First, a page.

Sunday, March 13

Tribal grief

I am married to a Scot; served in two Scottish units; built a career in Scotland. But is there a sadder epitaph for any country than the Flower of Scotland anthem.

Born in Grimsby, stuck in Grimsby.

Education, education, education, declared Blair some twenty years ago (I recall the speech). And yet decades of investment in education have not improved social mobility, writes John Goldthorpe. Having the good fortune to be born with a decent set of genes and getting to grips with algebra no longer guarantees a seat at the top table, not least because they’ve reduced the number of chairs. We can rectify this, says Goldthorpe, by creating more ‘top-end’ jobs. That’ll work, thinks Gudgeon. Who does he believe will fill these seats if not the usual faces, augmented by the brightest and best from overseas.

More guff on the new puritans

In this week’s Spectator magazine Mick Hume writes on a breed of super-squeamish, censorious students, sometimes referred to as Stepford students. They are portrayed as a righteous band of no platform, no argument, neo-Maoists that seemingly hold sway over our university campuses. Elsewhere in the weekend press I read society is being transformed as young people lose the thirst for alcohol. And I wonder, are the two are connected, and if so which came first. Of course I mean ‘wonder’ in the sense of one of those fleeting thoughts that pass through your head every minute of the day. Is there the tiniest chance that ninety-nine percent of us give a flying fuck about this particular privileged one percent, in comparison, let’s say, to yesterday’s footy results or an episode of tits and dragons?

Saturday, March 12

Acquired taste

This morning to Tavistock market. Hogget and Guinea Fowl from the Beaworthy man. It’s all in the feed, he tells me (the superior taste). A pair of pigs trotters, too. You don’t often see trotters for sale (where do they go?). Mrs G. poaches the little suckers, before coating in bread crumbs and frying. I recall the delicacy from my childhood, but it wasn’t until stumbling across a popular Paris bistro some years ago that I renewed my enthusiasm. As with les tripes, Mrs G. is happy to cook but not eat.

Friday, March 11

Pottering


Despatched to Totnes for supplies from the market. A visit to the barber: my usual buzz cut and the local gossip. A straw poll of customers gives it to the outers by a margin of 9-1. Sarah Wollaston our local MP is an outer. Took my newspaper down to the river bank and sat listening to gulls, watching the Dart drift by. Returned home for the traditional spring bonfire. Disposing of the flotsam and jetsam that accumulates over winter. Important to wait ’til there’s an easterly so as not to upset neighbours, or burn down the barn. A fair blaze, with fallen tree limbs, old gates and fence posts, sacks and sacks of non-recyclable garbage…several barrowloads of cuttings from around the yard. It seems a while since I’ve been able to sit outside and take in our surroundings.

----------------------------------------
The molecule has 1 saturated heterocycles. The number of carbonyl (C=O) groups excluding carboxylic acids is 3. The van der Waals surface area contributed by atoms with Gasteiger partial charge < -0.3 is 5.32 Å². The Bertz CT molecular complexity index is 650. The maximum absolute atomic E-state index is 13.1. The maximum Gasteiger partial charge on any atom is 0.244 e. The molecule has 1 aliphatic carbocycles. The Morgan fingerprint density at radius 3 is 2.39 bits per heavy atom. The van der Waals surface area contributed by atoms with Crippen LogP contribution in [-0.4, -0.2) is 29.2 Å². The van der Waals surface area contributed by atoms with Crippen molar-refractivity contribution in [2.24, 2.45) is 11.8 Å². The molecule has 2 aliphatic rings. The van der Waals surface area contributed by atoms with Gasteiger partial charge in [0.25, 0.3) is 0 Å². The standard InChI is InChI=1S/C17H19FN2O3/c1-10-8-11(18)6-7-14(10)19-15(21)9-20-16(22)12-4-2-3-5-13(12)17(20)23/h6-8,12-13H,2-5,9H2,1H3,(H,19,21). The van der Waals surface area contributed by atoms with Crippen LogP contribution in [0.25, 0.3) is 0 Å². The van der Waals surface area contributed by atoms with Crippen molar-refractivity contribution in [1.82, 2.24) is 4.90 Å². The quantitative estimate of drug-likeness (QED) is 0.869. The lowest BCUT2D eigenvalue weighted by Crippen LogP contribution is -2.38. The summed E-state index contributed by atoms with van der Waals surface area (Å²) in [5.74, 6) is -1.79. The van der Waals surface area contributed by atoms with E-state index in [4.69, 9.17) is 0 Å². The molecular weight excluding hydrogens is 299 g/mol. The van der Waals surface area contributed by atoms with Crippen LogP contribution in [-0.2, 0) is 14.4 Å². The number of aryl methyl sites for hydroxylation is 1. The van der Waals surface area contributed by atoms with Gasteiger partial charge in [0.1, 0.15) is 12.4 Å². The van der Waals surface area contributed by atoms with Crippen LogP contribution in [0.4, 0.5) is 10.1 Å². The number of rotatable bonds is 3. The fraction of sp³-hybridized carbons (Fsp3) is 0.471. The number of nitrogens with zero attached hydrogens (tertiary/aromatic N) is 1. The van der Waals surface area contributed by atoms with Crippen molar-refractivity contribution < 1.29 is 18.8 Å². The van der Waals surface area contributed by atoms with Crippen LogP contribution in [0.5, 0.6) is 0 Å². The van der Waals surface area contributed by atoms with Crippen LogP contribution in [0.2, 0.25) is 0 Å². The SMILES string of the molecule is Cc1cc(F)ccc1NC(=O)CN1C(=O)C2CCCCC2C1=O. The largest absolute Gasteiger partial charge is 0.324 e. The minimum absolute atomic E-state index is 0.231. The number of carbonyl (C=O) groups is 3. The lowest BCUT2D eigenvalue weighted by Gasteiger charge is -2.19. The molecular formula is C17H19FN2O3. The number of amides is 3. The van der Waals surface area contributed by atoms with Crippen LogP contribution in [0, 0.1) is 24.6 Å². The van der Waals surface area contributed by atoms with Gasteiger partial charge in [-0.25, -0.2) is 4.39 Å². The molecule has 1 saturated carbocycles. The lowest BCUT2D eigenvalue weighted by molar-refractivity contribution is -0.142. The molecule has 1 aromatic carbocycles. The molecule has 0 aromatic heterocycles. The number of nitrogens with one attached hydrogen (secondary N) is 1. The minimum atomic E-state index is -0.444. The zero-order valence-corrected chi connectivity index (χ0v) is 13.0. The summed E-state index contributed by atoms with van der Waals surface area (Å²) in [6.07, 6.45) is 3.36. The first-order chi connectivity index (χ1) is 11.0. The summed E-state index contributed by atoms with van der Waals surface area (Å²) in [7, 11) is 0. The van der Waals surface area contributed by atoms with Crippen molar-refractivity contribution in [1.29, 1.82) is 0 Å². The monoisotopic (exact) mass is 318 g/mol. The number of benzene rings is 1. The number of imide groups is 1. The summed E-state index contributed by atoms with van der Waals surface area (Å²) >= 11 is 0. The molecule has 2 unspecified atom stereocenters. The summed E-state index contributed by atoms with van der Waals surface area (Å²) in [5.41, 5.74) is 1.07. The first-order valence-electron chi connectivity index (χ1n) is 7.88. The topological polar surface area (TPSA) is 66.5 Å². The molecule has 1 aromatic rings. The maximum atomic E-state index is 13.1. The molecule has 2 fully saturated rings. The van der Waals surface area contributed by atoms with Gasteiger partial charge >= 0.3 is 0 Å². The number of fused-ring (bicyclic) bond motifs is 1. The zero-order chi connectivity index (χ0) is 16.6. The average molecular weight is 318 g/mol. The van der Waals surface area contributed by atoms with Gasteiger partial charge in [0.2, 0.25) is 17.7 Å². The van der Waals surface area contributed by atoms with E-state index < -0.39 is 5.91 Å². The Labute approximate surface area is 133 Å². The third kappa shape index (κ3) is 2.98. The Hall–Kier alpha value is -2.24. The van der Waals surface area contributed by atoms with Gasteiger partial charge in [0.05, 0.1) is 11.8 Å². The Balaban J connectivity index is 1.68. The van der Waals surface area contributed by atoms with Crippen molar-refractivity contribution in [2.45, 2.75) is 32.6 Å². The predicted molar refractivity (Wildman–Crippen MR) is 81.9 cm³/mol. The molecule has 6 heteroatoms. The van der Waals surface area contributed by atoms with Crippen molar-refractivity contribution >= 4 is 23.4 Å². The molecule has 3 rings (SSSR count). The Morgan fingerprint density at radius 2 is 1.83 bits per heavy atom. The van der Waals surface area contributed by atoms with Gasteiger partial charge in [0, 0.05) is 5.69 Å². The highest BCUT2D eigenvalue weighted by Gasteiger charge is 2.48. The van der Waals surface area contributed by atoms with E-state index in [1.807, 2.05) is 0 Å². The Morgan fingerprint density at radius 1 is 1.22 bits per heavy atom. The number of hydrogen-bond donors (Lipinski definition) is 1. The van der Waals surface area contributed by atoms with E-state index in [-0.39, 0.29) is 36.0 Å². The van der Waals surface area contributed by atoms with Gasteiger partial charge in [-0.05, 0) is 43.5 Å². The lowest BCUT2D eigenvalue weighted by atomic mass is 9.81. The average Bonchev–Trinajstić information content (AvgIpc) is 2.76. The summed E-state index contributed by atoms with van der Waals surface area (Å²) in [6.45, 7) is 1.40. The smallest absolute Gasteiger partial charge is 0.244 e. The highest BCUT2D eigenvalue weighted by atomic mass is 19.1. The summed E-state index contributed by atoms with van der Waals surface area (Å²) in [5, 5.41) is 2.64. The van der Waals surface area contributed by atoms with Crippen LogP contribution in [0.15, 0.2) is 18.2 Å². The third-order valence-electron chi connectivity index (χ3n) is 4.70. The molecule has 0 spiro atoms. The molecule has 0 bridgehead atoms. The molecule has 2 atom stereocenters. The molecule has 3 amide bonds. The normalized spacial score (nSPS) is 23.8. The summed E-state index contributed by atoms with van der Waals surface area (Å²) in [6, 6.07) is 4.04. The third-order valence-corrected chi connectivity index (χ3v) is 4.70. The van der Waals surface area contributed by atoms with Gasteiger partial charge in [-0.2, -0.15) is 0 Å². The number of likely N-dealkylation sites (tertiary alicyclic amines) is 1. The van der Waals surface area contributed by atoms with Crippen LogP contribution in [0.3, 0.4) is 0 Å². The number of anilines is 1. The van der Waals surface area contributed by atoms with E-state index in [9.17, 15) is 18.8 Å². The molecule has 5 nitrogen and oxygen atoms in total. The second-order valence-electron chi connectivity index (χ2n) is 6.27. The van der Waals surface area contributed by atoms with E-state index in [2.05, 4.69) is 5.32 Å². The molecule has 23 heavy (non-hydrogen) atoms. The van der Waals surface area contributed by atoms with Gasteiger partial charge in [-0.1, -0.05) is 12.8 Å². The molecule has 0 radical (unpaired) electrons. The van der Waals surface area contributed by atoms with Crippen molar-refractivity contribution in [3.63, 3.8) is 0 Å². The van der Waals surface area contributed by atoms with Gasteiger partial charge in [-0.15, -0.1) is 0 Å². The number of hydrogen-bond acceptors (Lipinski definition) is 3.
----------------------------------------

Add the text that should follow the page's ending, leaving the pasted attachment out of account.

Standing on Underground escalators

It’s a recipe for confusion, says Toby Young. As a twenty-five year veteran I always regarded living and working in London as a combat sport. Tearing about the city, one meeting to the next; every day spent climbing in and out of the ring. How on earth do you summon the mental strength to stand in line on an escalator as opposed to elbowing your way through and trampling over the bodies? Standing is for tourists, the old and infirm. I don’t doubt the experts on ‘fluid dynamics’ are correct; it’s just that Londoners aren’t wired that way.

Thursday, March 10

It begins

A glorious day, spent clearing gutters and setting mole traps, thinning undergrowth and raking over vegetable beds. Neighbours busy with chain saws and a mini-digger. There was still time for a walk across the moor – smell the roses. Fried slices of boar (cross) for supper, sauerkraut and pickled pears. Footy on the wireless.

Boomers had it cushy, say Generation Whinge


Generation Y don’t know they’re born, retorts Brendan O’Neill at Spiked. It wasn’t so much the outside loo as the roughness of the lavatory paper. Having your arse smeared with scandal from the News of the World.

A grave subject

Twenty-four hours later spring arrives! Again. This time it’s official: kittens emerge from their warren beneath the tool shed. In town, old folks – those that survived the winter – venture a tentative foot outside. Pavements come alive with Zimmer frames and mobility scooters. Dog collars, too. Wall to wall Anglican clergy, in town for today’s workshop: ‘Taking Funerals Seriously’. A grave subject indeed. Along the street different religious habits prevail. Visiting coach parties from near and far; an occasional dignitary, flanked by serious-looking men armed with distinguished Special Forces service records and declarations of fidelity to Rome.

Wednesday, March 9

I choose windfalls and tinned sardines